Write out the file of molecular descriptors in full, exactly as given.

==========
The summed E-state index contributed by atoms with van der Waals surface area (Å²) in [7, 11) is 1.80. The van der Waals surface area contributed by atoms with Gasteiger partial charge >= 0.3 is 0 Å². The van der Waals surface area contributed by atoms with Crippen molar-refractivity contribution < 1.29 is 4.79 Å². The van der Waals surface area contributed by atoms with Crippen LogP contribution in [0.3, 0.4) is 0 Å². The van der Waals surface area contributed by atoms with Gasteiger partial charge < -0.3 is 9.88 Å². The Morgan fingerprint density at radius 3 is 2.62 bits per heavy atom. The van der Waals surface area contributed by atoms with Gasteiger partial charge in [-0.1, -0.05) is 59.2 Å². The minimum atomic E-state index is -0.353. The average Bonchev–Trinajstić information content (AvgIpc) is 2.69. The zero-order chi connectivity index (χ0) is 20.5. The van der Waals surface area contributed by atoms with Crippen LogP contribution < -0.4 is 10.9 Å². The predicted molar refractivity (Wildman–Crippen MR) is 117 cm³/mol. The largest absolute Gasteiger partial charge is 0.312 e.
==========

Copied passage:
The summed E-state index contributed by atoms with van der Waals surface area (Å²) in [7, 11) is 1.80. The van der Waals surface area contributed by atoms with Gasteiger partial charge >= 0.3 is 0 Å². The van der Waals surface area contributed by atoms with Crippen molar-refractivity contribution < 1.29 is 4.79 Å². The van der Waals surface area contributed by atoms with Crippen LogP contribution in [0.3, 0.4) is 0 Å². The van der Waals surface area contributed by atoms with Gasteiger partial charge < -0.3 is 9.88 Å². The Morgan fingerprint density at radius 3 is 2.62 bits per heavy atom. The van der Waals surface area contributed by atoms with Gasteiger partial charge in [-0.1, -0.05) is 59.2 Å². The minimum atomic E-state index is -0.353. The average Bonchev–Trinajstić information content (AvgIpc) is 2.69. The zero-order chi connectivity index (χ0) is 20.5. The van der Waals surface area contributed by atoms with Crippen LogP contribution < -0.4 is 10.9 Å². The predicted molar refractivity (Wildman–Crippen MR) is 117 cm³/mol. The largest absolute Gasteiger partial charge is 0.312 e.